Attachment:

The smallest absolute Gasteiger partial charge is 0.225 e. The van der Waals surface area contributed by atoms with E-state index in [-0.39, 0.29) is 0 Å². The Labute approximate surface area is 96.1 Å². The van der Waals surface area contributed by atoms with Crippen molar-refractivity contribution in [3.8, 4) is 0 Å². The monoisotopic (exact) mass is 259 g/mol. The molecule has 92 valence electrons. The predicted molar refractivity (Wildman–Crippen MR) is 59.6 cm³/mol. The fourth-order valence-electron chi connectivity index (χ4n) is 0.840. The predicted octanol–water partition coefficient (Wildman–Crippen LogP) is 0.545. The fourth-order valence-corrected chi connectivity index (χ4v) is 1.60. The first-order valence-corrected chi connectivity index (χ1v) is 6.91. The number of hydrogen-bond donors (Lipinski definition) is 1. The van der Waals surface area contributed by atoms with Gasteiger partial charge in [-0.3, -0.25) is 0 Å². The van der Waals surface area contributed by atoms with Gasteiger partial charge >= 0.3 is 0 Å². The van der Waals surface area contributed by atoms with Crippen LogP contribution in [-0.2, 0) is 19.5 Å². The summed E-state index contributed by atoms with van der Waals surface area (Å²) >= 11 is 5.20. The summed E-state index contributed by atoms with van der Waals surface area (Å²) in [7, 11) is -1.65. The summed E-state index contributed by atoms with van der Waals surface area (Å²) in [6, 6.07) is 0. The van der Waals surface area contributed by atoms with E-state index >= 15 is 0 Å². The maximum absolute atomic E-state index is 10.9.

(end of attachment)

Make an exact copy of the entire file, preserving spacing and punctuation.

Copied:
The smallest absolute Gasteiger partial charge is 0.225 e. The van der Waals surface area contributed by atoms with E-state index in [-0.39, 0.29) is 0 Å². The Labute approximate surface area is 96.1 Å². The van der Waals surface area contributed by atoms with Crippen molar-refractivity contribution in [3.8, 4) is 0 Å². The monoisotopic (exact) mass is 259 g/mol. The molecule has 92 valence electrons. The predicted molar refractivity (Wildman–Crippen MR) is 59.6 cm³/mol. The fourth-order valence-electron chi connectivity index (χ4n) is 0.840. The predicted octanol–water partition coefficient (Wildman–Crippen LogP) is 0.545. The fourth-order valence-corrected chi connectivity index (χ4v) is 1.60. The first-order valence-corrected chi connectivity index (χ1v) is 6.91. The number of hydrogen-bond donors (Lipinski definition) is 1. The van der Waals surface area contributed by atoms with Gasteiger partial charge in [-0.3, -0.25) is 0 Å². The van der Waals surface area contributed by atoms with Gasteiger partial charge >= 0.3 is 0 Å². The van der Waals surface area contributed by atoms with Crippen LogP contribution in [-0.2, 0) is 19.5 Å². The summed E-state index contributed by atoms with van der Waals surface area (Å²) >= 11 is 5.20. The summed E-state index contributed by atoms with van der Waals surface area (Å²) in [7, 11) is -1.65. The summed E-state index contributed by atoms with van der Waals surface area (Å²) in [6, 6.07) is 0. The van der Waals surface area contributed by atoms with E-state index >= 15 is 0 Å². The maximum absolute atomic E-state index is 10.9.